Objects, Will, Resistance: Thoughts on Tyler Bradway's "Critical Immodesty and Other Grammars for Aesthetic Agency" at the Stanford Arcade
The following is a response to Tyler Bradway's fabulous post at the Stanford Arcade, which appears as part of the "We, Reading, Now" colloquium convened by Dalglish Chew and Julie Orlemanski. Tyler's post is here, and everybody in the world should read it. The below was posted as a comment on the blog page, but I've changed a few things and added some links in this fuller version.
UPDATE! Tyler has responded (brilliantly) to my comments at the Arcade website, here.
This is a fabulous post, one whose arguments about agency and objects I’ve been turning over in my mind since I first read it. This time, it had me writing YES and HOORAY in the margins, even as it pushed me to think harder about my own teaching and writing and about where, in those critical practices, I locate agency. Does “resistance” or “critique” or “social commentary” come from the reading/writing/teaching subject (me, Nathan) or the read object (Jane Eyre, say, or Clarel, or Mrs Beeton’s Book of Household Management)? Does oppositional or counternormative energy derive from inside or outside the mind of the (heroic?) critic typing up blog posts like this one?
These are provocative questions, and I’m enchanted by Tyler’s claim that current trends in so-called post-critical reading “overloo[k] the political forces and effects that aesthetic objects marshal through their surfaces”; this twist on surface- or object-oriented methods wants to account for “the critical and creative forces that aesthetic objects harness to press back against the impasses of their contemporary moment.”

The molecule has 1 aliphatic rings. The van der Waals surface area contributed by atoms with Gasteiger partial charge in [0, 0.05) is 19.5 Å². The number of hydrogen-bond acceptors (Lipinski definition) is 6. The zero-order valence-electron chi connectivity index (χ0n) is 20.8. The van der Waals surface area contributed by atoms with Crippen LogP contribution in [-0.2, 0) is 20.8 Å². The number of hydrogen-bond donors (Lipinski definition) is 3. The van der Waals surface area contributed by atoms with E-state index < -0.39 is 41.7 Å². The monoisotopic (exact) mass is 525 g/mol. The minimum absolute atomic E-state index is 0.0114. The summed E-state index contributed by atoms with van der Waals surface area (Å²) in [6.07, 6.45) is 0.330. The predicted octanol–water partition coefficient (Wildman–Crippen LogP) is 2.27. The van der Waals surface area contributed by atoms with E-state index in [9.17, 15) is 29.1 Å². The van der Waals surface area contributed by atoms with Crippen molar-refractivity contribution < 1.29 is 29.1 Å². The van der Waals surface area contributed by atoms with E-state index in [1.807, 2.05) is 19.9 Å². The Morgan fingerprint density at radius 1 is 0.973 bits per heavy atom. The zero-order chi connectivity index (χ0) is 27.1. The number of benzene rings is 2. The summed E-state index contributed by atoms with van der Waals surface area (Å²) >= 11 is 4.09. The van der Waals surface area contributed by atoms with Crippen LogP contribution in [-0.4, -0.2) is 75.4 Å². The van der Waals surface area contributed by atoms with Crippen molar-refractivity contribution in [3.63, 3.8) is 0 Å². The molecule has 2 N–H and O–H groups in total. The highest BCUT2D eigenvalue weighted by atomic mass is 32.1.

I love this. Of course, one way to understand this claim about “how aesthetic surfaces are engaged in social and political critique” is the noncontroversial, even banal one -- to say that literary works are themselves political. It’s in this sense that North and South or “The Cry of the Children” is political because it has directly political content: they’re about the horrors of industrialization. But I don’t think this is what Tyler’s after in this provocative and generative post. (Of course, distinctions between “directly” and “indirectly” political works hinge not just on the old Marxist dichotomy of form and content, but also on the fascinating problem of “aboutness” as such: the question of what something is "about," what is “obvious” in it, to whom it is obvious, and by what epistemological mechanisms it is considered to be so.)